How can retailers increase
sales of dog toys?
“A trendy, and free, way to help market retailers’ stores and
their products is through the use of social media. Nowadays,
a lot of customers receive information through the web and
window shop through their mobile devices. If retailers have a
strong social media presence, this can help gain new/repeat
customers who take an interest in seeing the products that
retailers carry.”—JENNIFER CAO, vicepresident of ZippyPaws
in Chino, Calif.
MAKE DISPLAYS STAND OUT
Any store can put up a wall of toys, but savvy retailers will create
special displays to call attention to these products.
“Create fun, themed displays and utilize endcap space to
promote new toys or bring attention back to old favorites,” said
Sarah Johnson, sales coordinator for P.L.A. Y. (Pet Lifestyle And
You) in San Francisco. “It’s important to make them stand out and
show the product’s personality.”
Jennifer Cao, vice president of ZippyPaws in Chino, Calif.,
agreed, noting that retailers should look for toys that are
eye-catching and colorful.
“Since most customers visit stores for necessities such as food, treats and medicine, atten-
tion-grabbing toys and accessories are perfect add-on purchases that increase each customer’s
shopping cart value,” Cao said. “Look for products that customers can’t wait to share with their
friends and social media following.”
As a small, city-sized shop (just 400 square feet), Dog & Co. in New York has to be creative
with merchandising and displays, said owner Mindy Montney.
“We don’t use any vendor-provided POP displays, but prefer to keep our shop looking more
special and curated by using various baskets and bins,” Montney said. “We love to mix our toys in
with other categories to create themed merchandising stories.”
Inside Four Muddy Paws, which has stores in St. Louis and Edwardsville, Ill., toys are dis-
played in bins and on slat walls, said co-owner Matt Brazelton.
Regardless of how a store displays toys, it’s important that everything isn’t just lumped
together so customers can easily find the products and features they seek.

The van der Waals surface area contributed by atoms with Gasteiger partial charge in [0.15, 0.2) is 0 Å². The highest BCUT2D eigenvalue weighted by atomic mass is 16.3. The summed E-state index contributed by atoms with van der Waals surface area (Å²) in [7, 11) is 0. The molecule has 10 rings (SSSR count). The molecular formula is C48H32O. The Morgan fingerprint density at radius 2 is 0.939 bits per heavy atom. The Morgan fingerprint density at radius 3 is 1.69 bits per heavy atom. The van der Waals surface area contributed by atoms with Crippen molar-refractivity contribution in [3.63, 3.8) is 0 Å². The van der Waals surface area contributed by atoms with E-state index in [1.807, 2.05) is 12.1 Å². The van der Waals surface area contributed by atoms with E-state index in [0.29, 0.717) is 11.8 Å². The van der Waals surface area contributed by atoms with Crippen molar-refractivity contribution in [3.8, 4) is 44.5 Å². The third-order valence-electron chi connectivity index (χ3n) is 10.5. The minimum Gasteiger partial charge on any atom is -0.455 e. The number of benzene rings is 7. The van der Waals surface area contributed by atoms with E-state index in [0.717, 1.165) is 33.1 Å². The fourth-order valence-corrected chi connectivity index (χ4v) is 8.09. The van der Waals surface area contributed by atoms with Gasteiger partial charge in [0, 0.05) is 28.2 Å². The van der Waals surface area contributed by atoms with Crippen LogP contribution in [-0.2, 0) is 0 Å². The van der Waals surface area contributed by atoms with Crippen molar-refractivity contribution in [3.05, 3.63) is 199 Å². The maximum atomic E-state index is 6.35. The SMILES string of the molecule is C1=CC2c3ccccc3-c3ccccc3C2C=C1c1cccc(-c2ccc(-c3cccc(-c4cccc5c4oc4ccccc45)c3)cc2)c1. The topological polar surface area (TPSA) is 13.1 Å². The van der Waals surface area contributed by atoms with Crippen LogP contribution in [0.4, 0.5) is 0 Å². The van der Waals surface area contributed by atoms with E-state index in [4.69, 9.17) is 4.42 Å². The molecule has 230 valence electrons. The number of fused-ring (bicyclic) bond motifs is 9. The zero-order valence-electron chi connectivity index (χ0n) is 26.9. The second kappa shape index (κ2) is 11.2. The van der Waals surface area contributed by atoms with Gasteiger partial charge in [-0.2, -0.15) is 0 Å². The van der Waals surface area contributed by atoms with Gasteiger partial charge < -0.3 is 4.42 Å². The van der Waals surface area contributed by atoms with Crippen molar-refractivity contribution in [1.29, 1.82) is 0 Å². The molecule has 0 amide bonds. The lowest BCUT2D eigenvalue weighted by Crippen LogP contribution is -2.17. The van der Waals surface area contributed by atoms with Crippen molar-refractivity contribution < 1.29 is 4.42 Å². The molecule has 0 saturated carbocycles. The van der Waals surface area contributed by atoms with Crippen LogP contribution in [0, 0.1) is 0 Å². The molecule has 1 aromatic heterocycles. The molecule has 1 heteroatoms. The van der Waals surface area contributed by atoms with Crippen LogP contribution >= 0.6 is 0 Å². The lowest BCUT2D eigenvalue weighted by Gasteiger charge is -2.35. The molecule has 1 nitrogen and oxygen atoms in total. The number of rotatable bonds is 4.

“There are so many toys on the market, so defining your selection with branding will help
reduce confusion for your shopper,” said Stephanie Morsello, account manager for Fluff & Tuff in
Bloomfield Hills, Mich. “Visual aids are a huge help, and we’ve found that sharing our customers’
photos and videos has been a great way to market our products.”
Bryan Williams, general manager of Wag N’ Wash Natural Food & Bakery’s corporate stores,
which are located throughout the country, said soft plush toys are displayed together so that it’s
easier for customers to find the type of toy they are looking for.
“We also display products nearby that may complement a certain toy,” he said. “Toys that are hollow
get coupled with things like dog-safe peanut butter or small treats to increase the sales of both items.”
“Get pet parents to share videos of products in use on a Facebook page,
invite a dog trainer in to the store to discuss behavior with customers,
try the product on staff dogs, and shoot videos and write blogs.”—LARS
LUND, sales director for Kruuse in Langeskov, Denmark
This one-of-a-kind interactive toy is made for our curious and intelligent best friends.
Boasting sleek, modern design, this translucent cube can transform into different shapes
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